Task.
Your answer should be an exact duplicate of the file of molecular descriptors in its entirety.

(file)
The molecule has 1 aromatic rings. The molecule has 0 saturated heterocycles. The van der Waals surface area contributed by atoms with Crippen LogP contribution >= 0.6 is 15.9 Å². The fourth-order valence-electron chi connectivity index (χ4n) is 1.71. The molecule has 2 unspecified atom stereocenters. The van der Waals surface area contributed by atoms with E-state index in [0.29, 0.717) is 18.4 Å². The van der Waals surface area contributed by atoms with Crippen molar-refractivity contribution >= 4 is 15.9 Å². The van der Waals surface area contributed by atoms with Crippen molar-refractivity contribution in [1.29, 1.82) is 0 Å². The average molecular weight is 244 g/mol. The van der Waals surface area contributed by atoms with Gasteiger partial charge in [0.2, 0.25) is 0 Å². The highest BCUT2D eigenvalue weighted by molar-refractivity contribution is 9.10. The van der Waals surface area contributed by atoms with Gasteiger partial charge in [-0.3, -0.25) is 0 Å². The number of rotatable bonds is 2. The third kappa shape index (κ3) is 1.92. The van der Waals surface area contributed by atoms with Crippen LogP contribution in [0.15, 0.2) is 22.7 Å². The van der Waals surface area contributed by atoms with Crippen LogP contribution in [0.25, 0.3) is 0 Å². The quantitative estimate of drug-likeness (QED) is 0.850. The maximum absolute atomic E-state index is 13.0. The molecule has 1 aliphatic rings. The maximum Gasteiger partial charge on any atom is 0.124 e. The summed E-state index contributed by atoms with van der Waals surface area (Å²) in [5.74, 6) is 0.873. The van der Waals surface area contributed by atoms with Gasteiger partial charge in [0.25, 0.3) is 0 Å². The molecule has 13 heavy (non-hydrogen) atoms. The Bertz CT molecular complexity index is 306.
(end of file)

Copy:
The molecule has 1 aromatic rings. The molecule has 0 saturated heterocycles. The van der Waals surface area contributed by atoms with Crippen LogP contribution >= 0.6 is 15.9 Å². The fourth-order valence-electron chi connectivity index (χ4n) is 1.71. The molecule has 2 unspecified atom stereocenters. The van der Waals surface area contributed by atoms with E-state index in [0.29, 0.717) is 18.4 Å². The van der Waals surface area contributed by atoms with Crippen molar-refractivity contribution >= 4 is 15.9 Å². The van der Waals surface area contributed by atoms with Crippen molar-refractivity contribution in [1.29, 1.82) is 0 Å². The average molecular weight is 244 g/mol. The van der Waals surface area contributed by atoms with Gasteiger partial charge in [0.2, 0.25) is 0 Å². The highest BCUT2D eigenvalue weighted by molar-refractivity contribution is 9.10. The van der Waals surface area contributed by atoms with Gasteiger partial charge in [-0.3, -0.25) is 0 Å². The number of rotatable bonds is 2. The third kappa shape index (κ3) is 1.92. The van der Waals surface area contributed by atoms with Crippen LogP contribution in [0.15, 0.2) is 22.7 Å². The van der Waals surface area contributed by atoms with Crippen LogP contribution in [0.25, 0.3) is 0 Å². The quantitative estimate of drug-likeness (QED) is 0.850. The maximum absolute atomic E-state index is 13.0. The molecule has 1 aliphatic rings. The maximum Gasteiger partial charge on any atom is 0.124 e. The summed E-state index contributed by atoms with van der Waals surface area (Å²) in [5.74, 6) is 0.873. The van der Waals surface area contributed by atoms with Gasteiger partial charge in [0.25, 0.3) is 0 Å². The molecule has 13 heavy (non-hydrogen) atoms. The Bertz CT molecular complexity index is 306.